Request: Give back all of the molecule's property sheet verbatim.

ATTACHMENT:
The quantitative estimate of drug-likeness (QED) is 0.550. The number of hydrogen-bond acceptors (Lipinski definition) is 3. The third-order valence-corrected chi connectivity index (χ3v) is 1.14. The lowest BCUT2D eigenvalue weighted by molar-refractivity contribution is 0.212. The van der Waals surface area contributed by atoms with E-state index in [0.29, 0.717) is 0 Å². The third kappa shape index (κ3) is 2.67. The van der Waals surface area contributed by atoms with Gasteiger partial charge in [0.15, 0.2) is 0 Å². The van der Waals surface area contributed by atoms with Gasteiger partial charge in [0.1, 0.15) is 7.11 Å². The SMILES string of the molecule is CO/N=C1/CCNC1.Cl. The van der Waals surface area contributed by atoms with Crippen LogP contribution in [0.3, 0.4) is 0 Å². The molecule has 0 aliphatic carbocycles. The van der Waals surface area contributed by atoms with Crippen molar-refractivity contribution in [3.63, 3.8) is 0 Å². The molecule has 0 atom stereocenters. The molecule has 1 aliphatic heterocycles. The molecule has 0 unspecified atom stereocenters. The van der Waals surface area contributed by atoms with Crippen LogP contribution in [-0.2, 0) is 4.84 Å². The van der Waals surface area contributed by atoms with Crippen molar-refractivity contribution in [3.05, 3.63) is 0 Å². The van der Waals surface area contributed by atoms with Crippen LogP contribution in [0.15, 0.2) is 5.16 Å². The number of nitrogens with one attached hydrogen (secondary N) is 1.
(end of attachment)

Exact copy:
The quantitative estimate of drug-likeness (QED) is 0.550. The number of hydrogen-bond acceptors (Lipinski definition) is 3. The third-order valence-corrected chi connectivity index (χ3v) is 1.14. The lowest BCUT2D eigenvalue weighted by molar-refractivity contribution is 0.212. The van der Waals surface area contributed by atoms with E-state index in [0.29, 0.717) is 0 Å². The third kappa shape index (κ3) is 2.67. The van der Waals surface area contributed by atoms with Gasteiger partial charge in [0.15, 0.2) is 0 Å². The van der Waals surface area contributed by atoms with Gasteiger partial charge in [0.1, 0.15) is 7.11 Å². The SMILES string of the molecule is CO/N=C1/CCNC1.Cl. The van der Waals surface area contributed by atoms with Crippen LogP contribution in [0.3, 0.4) is 0 Å². The molecule has 0 aliphatic carbocycles. The van der Waals surface area contributed by atoms with Crippen molar-refractivity contribution in [3.63, 3.8) is 0 Å². The molecule has 0 atom stereocenters. The molecule has 1 aliphatic heterocycles. The molecule has 0 unspecified atom stereocenters. The van der Waals surface area contributed by atoms with Crippen LogP contribution in [-0.2, 0) is 4.84 Å². The van der Waals surface area contributed by atoms with Crippen molar-refractivity contribution in [3.05, 3.63) is 0 Å². The van der Waals surface area contributed by atoms with Crippen LogP contribution in [0.15, 0.2) is 5.16 Å². The number of nitrogens with one attached hydrogen (secondary N) is 1.